Sunday, August 21, 2011

Davis & Elkins College

Elkins in Randolph County, West Virginia is a scenic Appalachian retreat and home to Davis & Elkins College. The liberal arts college owns the former summer estates and social gathering places of early 20th century senators Henry Davis and Stephen Elkins. The mansions offer a magnificent vista of the mountains, located high atop "Haunted Hill."

Graceland was built by railroader Henry Gassaway Davis and his wife, and was completed in 1893. Originally called Mingo Moor, Davis switched gears and named the house in honor of his beloved youngest daughter, Grace.

The home was bought by the West Virginia Presbyterian Education Fund in 1941 and presented to the college. Graceland was used as a men's residence hall until 1970 and then was closed until the early 1990's. It became the on-campus Graceland Inn, which opened its doors in 1996.

It's a popular lodge, restaurant and meeting center. But hey, watch who you're talking to - not all the guests are newly registered.

Graceland is thought to house the spirit of Grace (who else?). She's said to be the source of the unidentified sounds and sense of presence that fills the estate; some have even claimed to have caught a glimpse of her. Her supernatural aura was said to be strong enough to stop a prom being held in the building.

In 2008, paranormal investigator Chris Fleming led a troop of students on a ghost hunting expedition of Graceland. He got an alleged EVP from Henry Davis, saying hello, identifying himself, and then asking the group to leave. The gang even got a fuzzy photo of the good senator's shadow. Fleming also ran across Katie, apparently an old servant, who instructed the group to move on to the kitchen. When they got there, the gas burners turned on by themselves.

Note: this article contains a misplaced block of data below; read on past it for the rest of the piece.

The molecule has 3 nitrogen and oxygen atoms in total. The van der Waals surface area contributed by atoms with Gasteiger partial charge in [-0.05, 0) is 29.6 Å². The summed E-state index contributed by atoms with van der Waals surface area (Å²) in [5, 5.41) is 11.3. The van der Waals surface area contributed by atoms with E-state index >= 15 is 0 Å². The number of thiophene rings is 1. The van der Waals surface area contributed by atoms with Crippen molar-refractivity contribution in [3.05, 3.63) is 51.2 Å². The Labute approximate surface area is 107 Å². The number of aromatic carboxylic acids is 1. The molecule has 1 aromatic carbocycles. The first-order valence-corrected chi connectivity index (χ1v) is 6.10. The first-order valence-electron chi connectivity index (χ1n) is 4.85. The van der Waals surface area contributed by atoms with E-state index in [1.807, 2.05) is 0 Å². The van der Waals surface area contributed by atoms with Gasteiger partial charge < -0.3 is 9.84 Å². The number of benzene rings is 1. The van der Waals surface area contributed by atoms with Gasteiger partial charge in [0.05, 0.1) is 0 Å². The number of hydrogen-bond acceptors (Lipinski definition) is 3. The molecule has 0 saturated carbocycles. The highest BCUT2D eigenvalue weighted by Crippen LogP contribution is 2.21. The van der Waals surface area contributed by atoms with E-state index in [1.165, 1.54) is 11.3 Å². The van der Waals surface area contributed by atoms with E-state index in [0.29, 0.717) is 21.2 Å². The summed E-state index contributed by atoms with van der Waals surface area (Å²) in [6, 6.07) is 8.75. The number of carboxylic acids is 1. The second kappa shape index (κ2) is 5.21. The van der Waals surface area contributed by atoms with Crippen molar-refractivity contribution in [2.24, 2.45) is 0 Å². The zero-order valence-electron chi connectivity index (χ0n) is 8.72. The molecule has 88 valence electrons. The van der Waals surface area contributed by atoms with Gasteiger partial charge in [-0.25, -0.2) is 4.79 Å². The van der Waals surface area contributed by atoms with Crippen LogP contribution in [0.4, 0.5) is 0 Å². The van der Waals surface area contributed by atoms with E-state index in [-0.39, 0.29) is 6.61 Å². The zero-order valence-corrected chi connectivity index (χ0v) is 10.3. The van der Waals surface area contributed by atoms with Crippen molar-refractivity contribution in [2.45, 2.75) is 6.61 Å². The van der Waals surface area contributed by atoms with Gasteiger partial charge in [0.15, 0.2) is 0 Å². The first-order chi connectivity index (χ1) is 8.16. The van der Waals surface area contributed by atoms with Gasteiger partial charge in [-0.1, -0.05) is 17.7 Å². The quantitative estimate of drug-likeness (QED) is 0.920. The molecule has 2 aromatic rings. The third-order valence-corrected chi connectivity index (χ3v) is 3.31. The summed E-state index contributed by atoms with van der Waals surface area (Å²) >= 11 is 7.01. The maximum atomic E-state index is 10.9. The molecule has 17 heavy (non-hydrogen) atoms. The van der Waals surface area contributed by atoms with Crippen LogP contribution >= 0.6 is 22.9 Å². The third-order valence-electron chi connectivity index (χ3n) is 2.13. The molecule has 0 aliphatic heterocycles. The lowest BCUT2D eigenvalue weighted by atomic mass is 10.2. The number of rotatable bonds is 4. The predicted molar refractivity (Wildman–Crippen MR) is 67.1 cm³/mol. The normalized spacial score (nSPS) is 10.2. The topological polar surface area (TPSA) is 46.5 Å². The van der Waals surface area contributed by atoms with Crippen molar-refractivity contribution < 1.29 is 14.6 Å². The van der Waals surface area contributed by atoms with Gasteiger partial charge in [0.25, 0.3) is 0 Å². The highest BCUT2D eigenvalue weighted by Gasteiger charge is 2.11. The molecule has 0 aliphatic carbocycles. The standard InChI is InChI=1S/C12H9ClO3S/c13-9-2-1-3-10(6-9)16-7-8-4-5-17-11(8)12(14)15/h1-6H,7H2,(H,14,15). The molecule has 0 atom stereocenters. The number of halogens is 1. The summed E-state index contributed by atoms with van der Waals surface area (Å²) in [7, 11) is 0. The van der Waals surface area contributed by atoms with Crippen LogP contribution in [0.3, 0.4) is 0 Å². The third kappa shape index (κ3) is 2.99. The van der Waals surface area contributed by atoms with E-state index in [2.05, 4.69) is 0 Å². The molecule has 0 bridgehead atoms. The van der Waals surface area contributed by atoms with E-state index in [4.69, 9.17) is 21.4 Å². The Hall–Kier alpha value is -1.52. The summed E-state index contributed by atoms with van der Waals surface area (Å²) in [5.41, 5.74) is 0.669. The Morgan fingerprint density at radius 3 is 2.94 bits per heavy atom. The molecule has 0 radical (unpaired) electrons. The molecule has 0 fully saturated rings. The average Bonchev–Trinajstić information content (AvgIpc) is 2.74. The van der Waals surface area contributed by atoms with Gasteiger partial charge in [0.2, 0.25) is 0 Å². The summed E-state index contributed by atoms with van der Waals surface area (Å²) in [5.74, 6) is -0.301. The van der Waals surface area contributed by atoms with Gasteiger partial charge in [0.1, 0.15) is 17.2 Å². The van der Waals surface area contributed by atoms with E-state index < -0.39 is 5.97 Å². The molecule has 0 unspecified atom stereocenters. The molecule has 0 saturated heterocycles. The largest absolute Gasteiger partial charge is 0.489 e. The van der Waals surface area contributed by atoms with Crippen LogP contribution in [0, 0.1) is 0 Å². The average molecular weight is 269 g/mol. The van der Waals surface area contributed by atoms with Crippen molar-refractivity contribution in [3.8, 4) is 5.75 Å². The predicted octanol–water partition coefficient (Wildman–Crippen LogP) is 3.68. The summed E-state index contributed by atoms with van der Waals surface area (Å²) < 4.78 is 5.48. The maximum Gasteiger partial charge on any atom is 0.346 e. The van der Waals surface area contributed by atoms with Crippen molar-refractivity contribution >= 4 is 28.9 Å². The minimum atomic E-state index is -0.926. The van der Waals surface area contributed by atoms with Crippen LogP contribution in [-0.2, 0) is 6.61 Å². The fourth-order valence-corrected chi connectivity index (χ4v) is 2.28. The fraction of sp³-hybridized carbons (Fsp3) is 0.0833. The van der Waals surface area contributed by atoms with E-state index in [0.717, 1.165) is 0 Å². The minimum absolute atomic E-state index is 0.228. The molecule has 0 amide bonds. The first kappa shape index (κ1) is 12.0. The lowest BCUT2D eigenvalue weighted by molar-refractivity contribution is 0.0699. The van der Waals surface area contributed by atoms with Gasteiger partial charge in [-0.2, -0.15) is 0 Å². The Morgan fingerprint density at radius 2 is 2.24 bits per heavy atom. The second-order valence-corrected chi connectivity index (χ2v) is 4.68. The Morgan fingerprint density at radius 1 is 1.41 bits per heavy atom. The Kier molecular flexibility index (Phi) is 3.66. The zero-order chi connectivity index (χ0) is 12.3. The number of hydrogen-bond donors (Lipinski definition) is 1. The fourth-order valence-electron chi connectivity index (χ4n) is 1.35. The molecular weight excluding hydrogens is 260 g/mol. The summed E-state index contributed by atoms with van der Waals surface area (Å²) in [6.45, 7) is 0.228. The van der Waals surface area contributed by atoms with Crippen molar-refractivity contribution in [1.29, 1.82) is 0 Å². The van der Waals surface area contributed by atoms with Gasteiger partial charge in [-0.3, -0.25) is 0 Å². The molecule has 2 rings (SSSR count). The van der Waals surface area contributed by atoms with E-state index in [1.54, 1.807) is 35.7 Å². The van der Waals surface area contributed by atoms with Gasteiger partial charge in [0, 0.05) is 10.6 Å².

But the mansion's star spook is a former servant who, as the tale goes, was beaten to death for some transgression and buried under the dirt floor of Graceland's basement. People have reported seeing his face looking out the top window of the building.

Halliehurst, built in 1891 by Senator Stephen Elkins, was donated to the college in 1924 by the senator's wife and the mansion's namesake, Hallie Davis Elkins. When the College first opened, Halliehurst was a female dorm and has since been an administrative center for the school. Apparently, it's still Hallie's home, too.

Hallie's ghost has been seen looking out the window of her bedroom on the second floor, which is now the Admissions Office. Some say they've spotted her running up and down the stairs. Others claim that they felt a shove when they were on the steps or balcony.

Others say that they've seen and heard a small knot of children laughing and playing on the porch and even seen a giggling girl standing on the stairway and then disappearing.

Fleming visited Halliehurst the same night he toured Graceland. He said he made contact with children on the second floor, whose laughter was caught on EVP. In the servants wing of the mansion, Fleming said he felt the presence of a ghost and tried to make contact with no luck. But there is supposedly a photo that depicts the ghostly face of a young woman in a kitchen window of Halliehurst.

While the locals are of divided opinion regarding the going-ons at the houses on Haunted Hill, they don't exactly shush the rumors away; some are even supported by staff reports. And both mansions are the sites of Haunted Halloween parties, ghost tours and other spookily themed events, reminders yet of the century old Davis-Elkin legacy. It's kinda nice that the old bones still have an interest in the College named for their families after all these years.

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